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'The aspects of things that are most important for us are hidden because of their simplicity and familiarity. (One is unable to notice something because it is always before one's eyes). The real foundations of this enquiry do not strike us at all."1
Christine Morrow's enquiry into the relationships between objects and images in her recent exhibition, Correspondence, relies very much upon simplicity and on our familiarity with everyday objects-bed linen, sheets of foolscap, computer paper, air mail letters and pillows. Morrow remakes these mundane domestic items, primarily in canvas, and produces work which has a quiet acceptance of both the object, its materiality and the image it produces. Morrow has employed a number of strategies in the re-making of her ready-mades. These strategies range from the double-take mimicry of the sheet of computer paper, Untitled Drawing, to more subtle reminders of objects such as air· mail letters in One Painting, Cleaving and to obvious transformation pieces such as the boat/hat, Hat Paintings. Through their varying degrees of trompe l'oeil Morrow's work invites us to ponder the relationships between objects and images, representation and material. Her gentle reminders of what the eye perceives produces an art that is about looking and not so much at things but rather through them.
In a subtle twist on the tradition of the readymade, Morrow's objects have been carefully re-made, with small creases as signs of this making and of their possible use. On the one hand Morrow has restricted her painted gestures to all but the marks necessary to remind us of an object-the stripes on the sheet of foolscap, the small rose on the billet-doux, the recognizable red and blue stripes of the air mail letter. These minimal gestures give the objects a sense of 'emptiness' which suggests a concern with the dialectic of presence and absence. In choosing to work with the mute readymade Morrow highlights this dialectic: can representation ever make present something that is absent? The mute· ness and emptiness about these works is not sterile, suggesting instead a state of waiting- waiting for use and animation. The single bed, the unwritten letters, the Eva Hesse-like stack of foolscap, the empty bags and the unprinted computer paper are solitary and poignant images. As both fetish and relic, yet also neither of these, Morrow's objects seem to be in limbo. While the recognizable details of these pieces inadvertently remind us of our use of such objects we are made painfully aware that these have not been used. Conceptually recasting these objects in the non-space of our imagination and memory we are caught between the past and the future—as Deleuze has put it, in folded time.2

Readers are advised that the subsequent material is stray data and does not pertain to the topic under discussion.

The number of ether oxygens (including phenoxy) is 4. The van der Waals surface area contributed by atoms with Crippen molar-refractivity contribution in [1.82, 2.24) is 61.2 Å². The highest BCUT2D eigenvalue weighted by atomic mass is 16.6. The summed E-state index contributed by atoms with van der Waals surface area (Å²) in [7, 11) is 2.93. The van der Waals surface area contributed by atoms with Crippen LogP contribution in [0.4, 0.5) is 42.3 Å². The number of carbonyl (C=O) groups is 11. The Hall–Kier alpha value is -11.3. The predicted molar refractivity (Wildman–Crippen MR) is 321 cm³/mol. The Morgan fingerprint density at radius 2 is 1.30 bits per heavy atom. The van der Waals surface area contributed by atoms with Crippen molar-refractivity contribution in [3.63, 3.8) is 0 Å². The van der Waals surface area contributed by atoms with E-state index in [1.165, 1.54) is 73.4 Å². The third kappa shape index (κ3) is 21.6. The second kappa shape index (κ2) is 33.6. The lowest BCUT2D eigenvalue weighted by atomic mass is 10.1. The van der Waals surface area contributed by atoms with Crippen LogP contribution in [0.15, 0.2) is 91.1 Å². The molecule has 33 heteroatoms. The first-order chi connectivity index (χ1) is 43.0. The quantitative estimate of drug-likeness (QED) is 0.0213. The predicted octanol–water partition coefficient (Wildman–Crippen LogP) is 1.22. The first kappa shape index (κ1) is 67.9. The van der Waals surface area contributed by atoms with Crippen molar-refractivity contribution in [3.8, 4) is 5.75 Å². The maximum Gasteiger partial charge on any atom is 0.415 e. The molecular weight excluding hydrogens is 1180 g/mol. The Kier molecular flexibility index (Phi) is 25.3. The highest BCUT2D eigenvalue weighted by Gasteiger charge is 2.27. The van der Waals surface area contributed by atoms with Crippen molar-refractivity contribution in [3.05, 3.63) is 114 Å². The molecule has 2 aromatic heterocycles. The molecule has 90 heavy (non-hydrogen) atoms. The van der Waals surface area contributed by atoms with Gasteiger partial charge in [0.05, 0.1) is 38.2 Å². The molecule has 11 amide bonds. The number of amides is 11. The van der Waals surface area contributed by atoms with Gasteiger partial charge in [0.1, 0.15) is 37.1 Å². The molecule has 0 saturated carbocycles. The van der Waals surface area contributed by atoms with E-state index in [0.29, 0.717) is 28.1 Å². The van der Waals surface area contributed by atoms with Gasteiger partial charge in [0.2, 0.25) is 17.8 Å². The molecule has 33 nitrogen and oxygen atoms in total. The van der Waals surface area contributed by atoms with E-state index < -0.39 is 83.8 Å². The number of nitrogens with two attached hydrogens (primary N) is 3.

The Correspondences in this exhibition are subtle reminders of the way we look at objects in our world. They act as punctums in focussing our awareness not only on seeing but also on the emotional attachment and importance we place on objects.3
1. Wittgenstein, L., trans. Pears D.F. and McGuinness B.F., Logico-Philosophicus, Routledge and Kegan Paul, London, 1968.
2. Deleuze, G., trans. Conley, T., The Fold: Leibnez and the Baroque, London: University of Minnesota Press,1993.
3. Barthes, R., trans. Howard R., Camera Lucida, London: Flamingo, 1980.